National Consumers League

Student Loan System in Need of Reform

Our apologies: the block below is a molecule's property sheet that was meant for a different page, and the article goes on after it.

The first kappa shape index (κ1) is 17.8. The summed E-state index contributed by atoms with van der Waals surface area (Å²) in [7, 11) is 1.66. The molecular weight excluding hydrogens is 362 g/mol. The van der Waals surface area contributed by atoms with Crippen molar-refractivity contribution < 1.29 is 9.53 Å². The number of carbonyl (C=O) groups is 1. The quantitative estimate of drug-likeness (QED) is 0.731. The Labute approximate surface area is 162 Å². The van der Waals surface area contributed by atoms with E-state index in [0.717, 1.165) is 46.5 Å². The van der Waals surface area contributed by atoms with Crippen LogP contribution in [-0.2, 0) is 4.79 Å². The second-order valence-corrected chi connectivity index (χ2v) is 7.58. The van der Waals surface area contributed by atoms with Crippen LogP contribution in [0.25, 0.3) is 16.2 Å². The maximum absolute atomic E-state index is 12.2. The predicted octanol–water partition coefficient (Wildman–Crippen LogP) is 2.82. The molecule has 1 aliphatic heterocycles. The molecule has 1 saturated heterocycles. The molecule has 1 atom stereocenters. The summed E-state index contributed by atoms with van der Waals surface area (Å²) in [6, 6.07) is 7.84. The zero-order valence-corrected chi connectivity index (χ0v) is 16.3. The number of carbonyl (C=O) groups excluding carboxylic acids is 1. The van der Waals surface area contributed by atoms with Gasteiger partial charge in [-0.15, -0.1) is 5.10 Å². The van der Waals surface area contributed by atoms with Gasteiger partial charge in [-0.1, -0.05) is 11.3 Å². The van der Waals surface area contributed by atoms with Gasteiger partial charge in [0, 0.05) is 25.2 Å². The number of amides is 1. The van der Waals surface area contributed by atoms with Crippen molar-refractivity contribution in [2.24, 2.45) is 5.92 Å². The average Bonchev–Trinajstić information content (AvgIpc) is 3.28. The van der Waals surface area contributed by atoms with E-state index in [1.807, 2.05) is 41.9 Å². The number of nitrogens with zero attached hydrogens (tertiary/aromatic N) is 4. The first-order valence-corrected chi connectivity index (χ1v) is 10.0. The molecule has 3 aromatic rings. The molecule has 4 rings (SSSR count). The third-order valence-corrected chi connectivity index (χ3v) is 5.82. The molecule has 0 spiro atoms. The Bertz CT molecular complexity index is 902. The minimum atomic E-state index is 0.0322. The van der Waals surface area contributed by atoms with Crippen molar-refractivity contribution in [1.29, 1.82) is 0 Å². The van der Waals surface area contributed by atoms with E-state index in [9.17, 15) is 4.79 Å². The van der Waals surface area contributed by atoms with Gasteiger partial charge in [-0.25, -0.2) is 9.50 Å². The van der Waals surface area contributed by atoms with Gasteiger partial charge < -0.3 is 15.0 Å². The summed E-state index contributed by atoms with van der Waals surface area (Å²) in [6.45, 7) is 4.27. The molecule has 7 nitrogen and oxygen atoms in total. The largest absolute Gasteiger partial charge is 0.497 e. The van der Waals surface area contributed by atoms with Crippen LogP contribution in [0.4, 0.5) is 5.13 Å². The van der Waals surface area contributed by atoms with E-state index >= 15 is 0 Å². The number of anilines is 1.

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By Sally Greenberg, NCL Executive Director One thing that gets me really hot under the collar is that we’ve allowed so many banks, for-profit colleges, and other companies to make money from loaning students—at very high rates of interest—the tuition to attend college or graduate school. This should be an entirely government-run or nonprofit business in which no one is enriched in the process. There’s a place for making profits—ideally honest profits—in the United States. But student loans shouldn’t be one of them. Today there are millions of students facing mountainous debts—some close to $100,000—after completing their undergrad and graduate educations. These debts govern what jobs students can take, and prevents too many community minded young people from entering public or government service because those jobs just don’t pay enough to pay off the crippling student loans. In other cases, students have been ripped off by schools that are phantom institutions, many for-profit entities that are more interested in the money they can make from student loans than in educating students. Arne Duncan, President Obama’s Secretary of Education, writes about this issue in the Wall Street Journal recently. Duncan points out that the current system works to indemnify bank loans to students. If students don’t pay back their debts, the United States government covers the banks’ loss. Meantime banks charge the students high interest rates without taking on any risk. But things have changed. The National Consumers League is part of a coalition of groups backing the inclusion of all private student loans under the jurisdiction of a new agency, the Consumer Financial Protection Agency. This will allow these private loans to be reviewed for how well they protect student interests. Sadly, at a number of for-profit colleges, attended disproportionately by African American and Latino students, 42 percent of students took out private loans at high interest rates. Corinthian Colleges has told investors that it plans to make $130 million in loans to its students even though it expects 56-58 percent of these borrowers to default. Other for-profit colleges offer high interest open-end credit to their students. You get the picture. On the federal government end, Education Secretary Duncan has announced that all student loans will come through the existing federal Direct Loan program. The federal government will save $87 billion annually by not backstopping bank lending to students. As Duncan points out, “We cannot in good conscience let $87 billion in subsidies go to banks when our students desperately need financial help to realize the dream of getting a college education.” We agree with Secretary Duncan: after many years, finally federal policy is focusing the attention on students, not on helping banks or companies make profits on the backs of students.